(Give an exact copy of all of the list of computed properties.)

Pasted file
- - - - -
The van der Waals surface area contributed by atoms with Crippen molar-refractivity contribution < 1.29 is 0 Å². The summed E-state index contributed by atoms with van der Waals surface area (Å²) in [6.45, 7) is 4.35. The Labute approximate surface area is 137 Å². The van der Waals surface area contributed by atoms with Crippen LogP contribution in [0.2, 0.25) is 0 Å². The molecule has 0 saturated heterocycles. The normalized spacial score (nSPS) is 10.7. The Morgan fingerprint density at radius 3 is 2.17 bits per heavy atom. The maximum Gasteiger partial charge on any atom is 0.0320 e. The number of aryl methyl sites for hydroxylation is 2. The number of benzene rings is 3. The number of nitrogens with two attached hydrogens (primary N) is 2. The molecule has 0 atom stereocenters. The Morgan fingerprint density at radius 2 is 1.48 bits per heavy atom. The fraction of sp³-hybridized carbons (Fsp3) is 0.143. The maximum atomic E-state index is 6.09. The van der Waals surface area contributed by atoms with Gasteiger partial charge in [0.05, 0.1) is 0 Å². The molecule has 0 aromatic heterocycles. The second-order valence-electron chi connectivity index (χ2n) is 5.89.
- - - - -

The van der Waals surface area contributed by atoms with Crippen molar-refractivity contribution < 1.29 is 0 Å². The summed E-state index contributed by atoms with van der Waals surface area (Å²) in [6.45, 7) is 4.35. The Labute approximate surface area is 137 Å². The van der Waals surface area contributed by atoms with Crippen LogP contribution in [0.2, 0.25) is 0 Å². The molecule has 0 saturated heterocycles. The normalized spacial score (nSPS) is 10.7. The Morgan fingerprint density at radius 3 is 2.17 bits per heavy atom. The maximum Gasteiger partial charge on any atom is 0.0320 e. The number of aryl methyl sites for hydroxylation is 2. The number of benzene rings is 3. The number of nitrogens with two attached hydrogens (primary N) is 2. The molecule has 0 atom stereocenters. The Morgan fingerprint density at radius 2 is 1.48 bits per heavy atom. The fraction of sp³-hybridized carbons (Fsp3) is 0.143. The maximum atomic E-state index is 6.09. The van der Waals surface area contributed by atoms with Gasteiger partial charge in [0.05, 0.1) is 0 Å². The molecule has 0 aromatic heterocycles. The second-order valence-electron chi connectivity index (χ2n) is 5.89.